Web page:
Normalization is a very important topic in the Database. For many people, it can be a little bit confusing especially the higher (4th and 5th) normal form. Most of the resources available online only cover up to the 3NF or the BCNF. There are very few resources for the 4th and 5th normal forms. So I am writing this article to explain the entire concept in a simple and easy way.
I have tried to explain the first three normal forms using the same example so the reader can understand the concept in the same context. Since higher normal forms were a little confusing so I have used different but more relevant examples.
Here is what we will cover in this article:
- What is Normalization?
- What is data redundancy?
- What are data anomalies?
- 1st Normal Form
- 2nd Normal Form & Partial Dependency
- 3rd Normal Form & Transitive Dependency
- Boyce Codd Normal Form
- 4th Normal Form & Multi-valued Dependency
- 5th Normal Form & Join Dependency
- Wrapping up
So let’s start!!
What is Normalization?
Normalization is the process of dividing the large database tables into smaller tables to reduce data redundancy.
What is data redundancy?
Data redundancy is the unnecessary duplication of the data in our database that not only increases the size of our database but also creates the data anomalies.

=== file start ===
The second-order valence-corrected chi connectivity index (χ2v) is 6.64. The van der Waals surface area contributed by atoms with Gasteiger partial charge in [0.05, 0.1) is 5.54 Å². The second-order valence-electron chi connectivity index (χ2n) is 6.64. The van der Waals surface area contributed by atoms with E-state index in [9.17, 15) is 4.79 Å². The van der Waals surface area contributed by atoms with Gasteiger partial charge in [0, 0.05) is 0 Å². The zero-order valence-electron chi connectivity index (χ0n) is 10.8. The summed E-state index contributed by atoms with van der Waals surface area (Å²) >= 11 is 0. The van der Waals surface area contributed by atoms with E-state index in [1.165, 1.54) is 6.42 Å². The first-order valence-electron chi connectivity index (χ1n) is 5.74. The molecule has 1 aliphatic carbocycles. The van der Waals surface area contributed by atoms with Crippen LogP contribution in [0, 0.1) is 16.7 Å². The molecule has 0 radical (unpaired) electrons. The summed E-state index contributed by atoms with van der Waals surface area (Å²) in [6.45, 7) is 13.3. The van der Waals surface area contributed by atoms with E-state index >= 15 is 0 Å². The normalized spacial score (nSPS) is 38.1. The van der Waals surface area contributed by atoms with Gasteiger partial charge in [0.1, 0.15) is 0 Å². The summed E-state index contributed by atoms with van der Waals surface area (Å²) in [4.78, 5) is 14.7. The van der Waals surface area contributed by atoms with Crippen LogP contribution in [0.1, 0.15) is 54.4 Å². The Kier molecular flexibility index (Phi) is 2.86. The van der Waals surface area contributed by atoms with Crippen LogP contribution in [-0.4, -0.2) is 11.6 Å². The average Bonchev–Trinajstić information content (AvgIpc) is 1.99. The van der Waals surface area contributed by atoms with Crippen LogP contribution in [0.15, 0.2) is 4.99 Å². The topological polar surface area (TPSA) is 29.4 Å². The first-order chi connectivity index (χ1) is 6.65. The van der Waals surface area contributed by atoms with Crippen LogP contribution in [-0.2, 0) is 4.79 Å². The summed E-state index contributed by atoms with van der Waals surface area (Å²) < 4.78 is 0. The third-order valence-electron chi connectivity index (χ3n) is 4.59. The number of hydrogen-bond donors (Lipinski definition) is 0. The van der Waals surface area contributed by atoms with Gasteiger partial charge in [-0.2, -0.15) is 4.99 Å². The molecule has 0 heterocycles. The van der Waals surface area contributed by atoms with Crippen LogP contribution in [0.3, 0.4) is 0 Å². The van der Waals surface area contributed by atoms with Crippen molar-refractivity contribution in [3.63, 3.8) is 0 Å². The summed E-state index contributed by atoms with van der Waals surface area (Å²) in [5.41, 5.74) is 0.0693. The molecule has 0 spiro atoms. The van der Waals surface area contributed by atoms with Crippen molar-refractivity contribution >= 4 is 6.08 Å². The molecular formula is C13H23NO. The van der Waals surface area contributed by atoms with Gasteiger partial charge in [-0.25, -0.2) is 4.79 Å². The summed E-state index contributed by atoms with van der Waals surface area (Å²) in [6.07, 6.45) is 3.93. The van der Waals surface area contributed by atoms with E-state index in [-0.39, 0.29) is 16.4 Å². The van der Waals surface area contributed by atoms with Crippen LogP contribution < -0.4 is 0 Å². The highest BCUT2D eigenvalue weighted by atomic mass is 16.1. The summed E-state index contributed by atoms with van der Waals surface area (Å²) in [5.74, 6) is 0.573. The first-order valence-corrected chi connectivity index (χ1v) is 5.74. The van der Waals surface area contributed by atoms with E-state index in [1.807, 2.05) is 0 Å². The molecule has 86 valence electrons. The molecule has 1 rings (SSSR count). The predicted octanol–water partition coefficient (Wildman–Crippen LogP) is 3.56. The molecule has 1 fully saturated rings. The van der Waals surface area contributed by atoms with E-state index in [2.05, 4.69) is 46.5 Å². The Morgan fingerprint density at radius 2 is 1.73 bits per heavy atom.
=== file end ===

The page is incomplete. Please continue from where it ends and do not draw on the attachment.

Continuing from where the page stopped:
To understand this concept let’s take an example. Suppose we have an Employee table in which we have stored employee_id, name, email, and phone number. We have also stored computer_id to track computer machines (laptops, tablets, or mobile phones) that are given to employees by the company for office work. We also have the attributes Project_code and Project_name which stores the detail of the project that is assigned to the employee, and the final attribute Project_manager which stores the name of the project manager.
For each project, there will be more than one employee who is assigned to this project but the project will be the same. It will have the same code, same name, and same project manager for each employee.